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RED DOG: True Blue director on prequels and modern myths and legends

RED DOG: True Blue director Kriv Stenders hopes Australian kids continue to embrace locally made films and television – but not because they have to. Because they are just that good.

RED DOG: True Blue

In early 2015, director Kriv Stenders took his son and a group of friends to the movies. Alongside The Penguins of Madagascar and Oscar heavyweights was an Australian film – Paper Planes.

“It was great to be able to take my son and his friends to see an Australian movie that was about Australian kids. And they enjoyed it. They loved it. They didn’t judge it. They didn’t look down on it. They actually really embraced it,” he says.

“What’s exciting now is this idea that ‘just because it’s Australian it’s not worth anything’ is thankfully beginning to evaporate. And I think it’s a great thing that younger generations are starting to see films like Paper Planes, Red Dog, Oddball and hopefully soon RED DOG: True Blue and Storm Boy.

“It’s telling younger generations that this is your world. These are your stories as well and this is what you can continue to build on.”

It was an audience Stenders and the Red Dog team hadn’t accounted for when the movie was released in August 2011.

They had hoped it would resonate, but never imagined the film – based on the true story of the wandering red kelpie who won hearts across the Pilbara – would connect with audiences so strongly, especially with children and families.

The box office climbed for three weekends in a row – unheard of in the world of cinema. And it would remain in the top ten on the box office for 11 weekends, going on to earn $21.3 million and becoming the 10th highest grossing Australian film of all time.

“I think that was the thing that surprised us the most – how much kids really enjoyed it, because we never really set out to make a children’s film,” he says.

When it came to making another Red Dog film, Stenders, writer Daniel Taplitz and producer Nelson Woss had a few ideas, but it felt like too much, too soon.

“There was a certain alchemy and magic about the first film that wasn’t necessarily something we felt we could replicate,” he says.

But when Taplitz pitched them the idea for RED DOG: True Blue – an origin story and family film – it clicked immediately.

Levi Miller stars in RED DOG: True Blue

RED DOG: True Blue stars Levi Miller as Mick, an 11-year-old who has to move to Karratha cattle station to live with his Grandpa (Bryan Brown) and stumbles upon the puppy who would one day become the legendary dog of the Pilbara.

It’s set against the true backdrop of Karratha in 1968, when the agricultural industry began to decline alongside the birth of the mining industry.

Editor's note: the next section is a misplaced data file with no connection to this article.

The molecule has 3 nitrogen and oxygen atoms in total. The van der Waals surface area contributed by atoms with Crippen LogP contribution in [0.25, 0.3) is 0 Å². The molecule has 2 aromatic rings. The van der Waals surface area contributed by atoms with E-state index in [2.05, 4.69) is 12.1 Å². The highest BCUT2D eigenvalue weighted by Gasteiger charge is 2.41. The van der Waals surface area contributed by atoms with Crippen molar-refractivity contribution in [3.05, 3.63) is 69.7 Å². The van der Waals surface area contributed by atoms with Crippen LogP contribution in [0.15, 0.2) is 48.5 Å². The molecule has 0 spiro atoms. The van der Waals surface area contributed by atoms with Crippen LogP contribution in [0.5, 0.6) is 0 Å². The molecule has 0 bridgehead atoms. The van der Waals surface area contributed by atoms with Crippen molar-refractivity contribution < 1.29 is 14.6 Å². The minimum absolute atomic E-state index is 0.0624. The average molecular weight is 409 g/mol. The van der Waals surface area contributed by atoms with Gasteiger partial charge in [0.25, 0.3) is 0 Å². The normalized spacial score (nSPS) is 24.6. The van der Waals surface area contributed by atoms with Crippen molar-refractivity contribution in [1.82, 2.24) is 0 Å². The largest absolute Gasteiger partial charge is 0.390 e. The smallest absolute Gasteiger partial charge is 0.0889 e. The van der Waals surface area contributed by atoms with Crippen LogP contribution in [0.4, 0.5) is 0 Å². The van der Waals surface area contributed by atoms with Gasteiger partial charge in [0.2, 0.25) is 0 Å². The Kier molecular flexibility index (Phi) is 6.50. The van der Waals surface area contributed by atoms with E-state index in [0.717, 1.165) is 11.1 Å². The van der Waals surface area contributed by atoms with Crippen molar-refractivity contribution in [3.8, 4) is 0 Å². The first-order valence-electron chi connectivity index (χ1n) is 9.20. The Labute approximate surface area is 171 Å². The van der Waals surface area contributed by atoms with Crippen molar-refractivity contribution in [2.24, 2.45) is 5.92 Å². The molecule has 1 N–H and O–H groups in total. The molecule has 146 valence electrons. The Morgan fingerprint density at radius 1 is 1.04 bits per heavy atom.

“It was this moment of change in 1968, with the fight for equal pay, the building of the railroads, the establishment of the mines,” Stenders says.

And within this period, they were also able to weave in a storyline about the Indigenous people of the area and their connection to land.

It was something Stenders said they wanted to do with the first Red Dog.

“With the first film, we couldn’t bring an Indigenous element in there truthfully without it being tokenistic, even though we had an Indigenous character in that film. We just felt it wasn’t appropriate to wedge something in. But this time it was the perfect opportunity to do something that was actually relevant and true and appropriate to the story.”

When RED DOG: True Blue releases on Boxing Day, it will be one of a number of Screen Australia-supported film and TV series coming up that feature either familiar faces or stories.

Stenders is directing Network Ten’s Wake in Fright, while Foxtel is bringing Picnic at Hanging Rock back to screens. And in film there’s also a reimagining of Storm Boy on its way.

Stenders believes the fact these stories are emerging again is just a sign that Australia’s culture is growing older.

“As we get older as a country and have a screen culture that’s been transferred from one generation to the next, we realise we have legends and stories of our own. We realise we have an aesthetic of our own, and a mythology and iconography of our own,” he says.

“I think we’re now at a point where we can be confident, proud and strong with our stories and go into our collective history and continue to explore and find a contemporary relevance in that.

“To me it’s a sign of maturity that we’re getting more confident with who we are and who we’re becoming.”

RED DOG: True Blue releases in Australian cinemas on Boxing Day. It is distributed by Roadshow Films.